Emma, Carrie, Vivian | Hidden Brain The eugenicists were utopians, convinced that they were doing hard but necessary things. And that included making decisions about who gets to have children.
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Emma, Carrie, Vivian: How A Family Became A Test Case For Forced Sterilizations

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Emma, Carrie, Vivian: How A Family Became A Test Case For Forced Sterilizations

Emma, Carrie, Vivian: How A Family Became A Test Case For Forced Sterilizations

Emma, Carrie, Vivian: How A Family Became A Test Case For Forced Sterilizations

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  • <iframe src="https://www.npr.org/player/embed/604926914/605121029" width="100%" height="290" frameborder="0" scrolling="no" title="NPR embedded audio player">
  • Transcript

Carrie and Emma Buck in 1924, right before the Buck v. Bell trial, which provided the first court approval of a law allowing forced sterilization in Virginia. M.E. Grenander Department of Special Collections and Archives, University at Albany, SUNY hide caption

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M.E. Grenander Department of Special Collections and Archives, University at Albany, SUNY

Carrie and Emma Buck in 1924, right before the Buck v. Bell trial, which provided the first court approval of a law allowing forced sterilization in Virginia.

M.E. Grenander Department of Special Collections and Archives, University at Albany, SUNY

The day was June 4, 1924. A dark-haired girl, just 17 years old, was admitted to the Virginia State Colony for Epileptics and Feebleminded. She became colony inmate 1692. The superintendent of the colony examined her. He declared her healthy, free of syphilis, able to read, write, and keep herself tidy. And then he classified her as "feeble-minded of the lowest grade, moron class."

With that designation, this young woman, who'd already lost more than many people could bear in a lifetime, was set on a path she didn't choose. And what happened to her laid the foundation for one of the most tragic social experiments in American history.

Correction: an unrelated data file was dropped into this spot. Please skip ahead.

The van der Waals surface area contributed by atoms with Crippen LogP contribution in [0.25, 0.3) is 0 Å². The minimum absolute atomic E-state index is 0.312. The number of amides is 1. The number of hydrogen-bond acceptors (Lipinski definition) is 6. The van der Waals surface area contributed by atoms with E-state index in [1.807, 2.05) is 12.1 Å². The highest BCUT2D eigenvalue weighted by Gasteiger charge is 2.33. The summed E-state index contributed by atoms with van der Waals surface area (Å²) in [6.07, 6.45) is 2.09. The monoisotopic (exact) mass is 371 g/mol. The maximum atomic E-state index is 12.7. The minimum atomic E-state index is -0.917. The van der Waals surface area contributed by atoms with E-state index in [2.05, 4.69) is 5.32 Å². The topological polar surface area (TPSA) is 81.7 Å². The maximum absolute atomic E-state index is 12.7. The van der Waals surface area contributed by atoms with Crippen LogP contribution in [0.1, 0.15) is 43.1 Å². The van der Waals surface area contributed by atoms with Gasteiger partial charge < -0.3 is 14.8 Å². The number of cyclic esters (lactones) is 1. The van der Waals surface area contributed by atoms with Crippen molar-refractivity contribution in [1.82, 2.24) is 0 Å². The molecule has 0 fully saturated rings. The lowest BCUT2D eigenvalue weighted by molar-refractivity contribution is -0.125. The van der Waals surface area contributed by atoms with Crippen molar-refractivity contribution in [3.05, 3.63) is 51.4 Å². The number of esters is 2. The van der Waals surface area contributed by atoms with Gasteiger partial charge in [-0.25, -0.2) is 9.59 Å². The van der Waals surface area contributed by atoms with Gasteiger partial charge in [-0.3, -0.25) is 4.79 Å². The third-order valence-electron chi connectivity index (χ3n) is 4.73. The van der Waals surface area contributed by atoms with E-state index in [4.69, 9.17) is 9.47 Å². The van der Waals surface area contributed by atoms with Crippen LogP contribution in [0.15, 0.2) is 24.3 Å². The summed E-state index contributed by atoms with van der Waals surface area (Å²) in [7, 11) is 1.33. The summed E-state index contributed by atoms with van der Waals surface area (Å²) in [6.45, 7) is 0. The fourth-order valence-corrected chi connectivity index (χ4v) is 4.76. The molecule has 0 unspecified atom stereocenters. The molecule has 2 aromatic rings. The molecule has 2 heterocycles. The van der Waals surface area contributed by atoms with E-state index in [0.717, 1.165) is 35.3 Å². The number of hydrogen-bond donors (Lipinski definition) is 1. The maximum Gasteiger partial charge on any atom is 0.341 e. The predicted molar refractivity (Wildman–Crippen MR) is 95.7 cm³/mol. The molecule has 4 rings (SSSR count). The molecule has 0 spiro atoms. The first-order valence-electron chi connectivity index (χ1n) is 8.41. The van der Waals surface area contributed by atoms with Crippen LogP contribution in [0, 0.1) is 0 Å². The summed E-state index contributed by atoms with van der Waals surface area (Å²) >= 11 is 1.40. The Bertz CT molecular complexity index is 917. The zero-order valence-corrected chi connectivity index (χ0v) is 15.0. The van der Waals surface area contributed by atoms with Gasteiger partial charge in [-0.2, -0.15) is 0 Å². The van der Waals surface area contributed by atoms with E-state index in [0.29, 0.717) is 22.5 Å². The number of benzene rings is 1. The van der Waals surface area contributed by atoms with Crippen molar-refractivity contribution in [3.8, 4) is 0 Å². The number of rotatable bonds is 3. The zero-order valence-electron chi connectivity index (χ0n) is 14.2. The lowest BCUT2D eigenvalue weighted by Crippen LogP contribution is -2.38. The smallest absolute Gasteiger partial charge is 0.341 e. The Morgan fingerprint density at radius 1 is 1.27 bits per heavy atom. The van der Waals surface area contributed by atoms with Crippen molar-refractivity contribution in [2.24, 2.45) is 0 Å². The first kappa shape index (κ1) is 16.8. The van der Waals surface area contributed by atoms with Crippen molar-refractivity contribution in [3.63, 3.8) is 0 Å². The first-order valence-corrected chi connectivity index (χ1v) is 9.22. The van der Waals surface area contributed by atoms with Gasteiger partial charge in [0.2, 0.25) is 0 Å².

The only surviving photo of Vivian Buck, here with her adoptive mother in 1924. This is the moment Vivian is determined by a eugenics researcher to be "feeble-minded" for not looking at a coin held in front of her face. M.E. Grenander Department of Special Collections and Archives, University at Albany, SUNY hide caption

toggle caption
M.E. Grenander Department of Special Collections and Archives, University at Albany, SUNY

The only surviving photo of Vivian Buck, here with her adoptive mother in 1924. This is the moment Vivian is determined by a eugenics researcher to be "feeble-minded" for not looking at a coin held in front of her face.

M.E. Grenander Department of Special Collections and Archives, University at Albany, SUNY

This is the story of Carrie Buck, and three generations of her very small family: Emma, Carrie and Vivian. A grandmother, a mother and a child who, by virtue of their poverty and some very bad luck, became the test case for forced sterilizations in the United States.

"Three generations of imbeciles are enough," wrote Justice Oliver Wendell Holmes, Jr., in his official opinion for the U.S. Supreme Court case, known as Buck v. Bell. The 1927 case reaffirmed the right of individual states to forcibly sterilize anyone "afflicted with an hereditary form of insanity or imbecility." It was considered an achievement for the growing eugenics movement, the "science" of improving humanity through better breeding. Among other things, eugenics called for restricting the reproduction of those deemed unfit. In practice, forced sterilization efforts largely targeted the least-powerful people: minority women, immigrants, the physically and mentally ill, and the poor.

Carrie was just 21 years old when she received the state-ordered operation, which cut her fallopian tubes and prevented her from having another child after Vivian.

"Were you very sad?" NPR reporter Wendy Blair asked Carrie in 1980.

"Yeah, I was sad," she said. "Cause see, I wanted to have children."

Additional Reading:

You can find more information on the Buck v. Bell case at the website of our guest Paul Lombardo, author of Three Generations, No Imbeciles: Eugenics, the Supreme Court and Buck v. Bell. It includes the young Vivian Buck's gradebook, showing mostly A's and B's, and a 1910 document on "fit and unfit matings" by eugenicist Charles Davenport.

This week's episode was produced by Jennifer Schmidt and Thomas Lu, and edited by Tara Boyle. Our team includes Rhaina Cohen, Parth Shah, and Laura Kwerel. Special thanks to Paul Lombardo for research assistance.